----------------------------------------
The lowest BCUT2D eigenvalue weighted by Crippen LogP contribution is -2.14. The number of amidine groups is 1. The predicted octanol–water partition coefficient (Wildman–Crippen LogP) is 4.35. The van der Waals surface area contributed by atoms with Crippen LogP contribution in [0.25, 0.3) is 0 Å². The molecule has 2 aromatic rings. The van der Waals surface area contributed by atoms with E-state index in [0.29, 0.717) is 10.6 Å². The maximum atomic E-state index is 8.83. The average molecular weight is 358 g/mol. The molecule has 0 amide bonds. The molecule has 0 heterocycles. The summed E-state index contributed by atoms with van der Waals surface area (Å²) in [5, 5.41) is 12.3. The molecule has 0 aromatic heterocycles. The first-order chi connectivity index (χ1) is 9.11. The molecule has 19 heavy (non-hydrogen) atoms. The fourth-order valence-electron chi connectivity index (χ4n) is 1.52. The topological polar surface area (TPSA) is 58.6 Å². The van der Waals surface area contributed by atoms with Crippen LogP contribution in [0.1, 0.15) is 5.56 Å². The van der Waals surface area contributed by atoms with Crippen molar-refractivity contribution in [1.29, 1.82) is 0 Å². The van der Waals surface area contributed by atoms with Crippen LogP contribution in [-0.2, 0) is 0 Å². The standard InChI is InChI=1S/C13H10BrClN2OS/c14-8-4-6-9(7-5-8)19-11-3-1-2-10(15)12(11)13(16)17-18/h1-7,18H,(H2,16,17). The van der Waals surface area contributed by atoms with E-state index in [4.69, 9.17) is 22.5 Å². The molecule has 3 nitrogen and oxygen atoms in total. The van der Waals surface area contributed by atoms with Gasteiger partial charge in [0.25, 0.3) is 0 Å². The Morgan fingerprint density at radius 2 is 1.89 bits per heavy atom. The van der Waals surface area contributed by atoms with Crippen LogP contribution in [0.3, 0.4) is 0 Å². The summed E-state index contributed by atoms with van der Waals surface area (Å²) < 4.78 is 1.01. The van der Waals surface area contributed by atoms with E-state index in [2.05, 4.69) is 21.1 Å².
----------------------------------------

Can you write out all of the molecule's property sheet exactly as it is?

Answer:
The lowest BCUT2D eigenvalue weighted by Crippen LogP contribution is -2.14. The number of amidine groups is 1. The predicted octanol–water partition coefficient (Wildman–Crippen LogP) is 4.35. The van der Waals surface area contributed by atoms with Crippen LogP contribution in [0.25, 0.3) is 0 Å². The molecule has 2 aromatic rings. The van der Waals surface area contributed by atoms with E-state index in [0.29, 0.717) is 10.6 Å². The maximum atomic E-state index is 8.83. The average molecular weight is 358 g/mol. The molecule has 0 amide bonds. The molecule has 0 heterocycles. The summed E-state index contributed by atoms with van der Waals surface area (Å²) in [5, 5.41) is 12.3. The molecule has 0 aromatic heterocycles. The first-order chi connectivity index (χ1) is 9.11. The molecule has 19 heavy (non-hydrogen) atoms. The fourth-order valence-electron chi connectivity index (χ4n) is 1.52. The topological polar surface area (TPSA) is 58.6 Å². The van der Waals surface area contributed by atoms with Crippen LogP contribution in [0.1, 0.15) is 5.56 Å². The van der Waals surface area contributed by atoms with Crippen molar-refractivity contribution in [1.29, 1.82) is 0 Å². The van der Waals surface area contributed by atoms with Crippen LogP contribution in [-0.2, 0) is 0 Å². The standard InChI is InChI=1S/C13H10BrClN2OS/c14-8-4-6-9(7-5-8)19-11-3-1-2-10(15)12(11)13(16)17-18/h1-7,18H,(H2,16,17). The van der Waals surface area contributed by atoms with E-state index in [4.69, 9.17) is 22.5 Å². The molecule has 3 nitrogen and oxygen atoms in total. The van der Waals surface area contributed by atoms with Gasteiger partial charge in [0.25, 0.3) is 0 Å². The Morgan fingerprint density at radius 2 is 1.89 bits per heavy atom. The van der Waals surface area contributed by atoms with Crippen LogP contribution in [0.3, 0.4) is 0 Å². The summed E-state index contributed by atoms with van der Waals surface area (Å²) < 4.78 is 1.01. The van der Waals surface area contributed by atoms with E-state index in [2.05, 4.69) is 21.1 Å².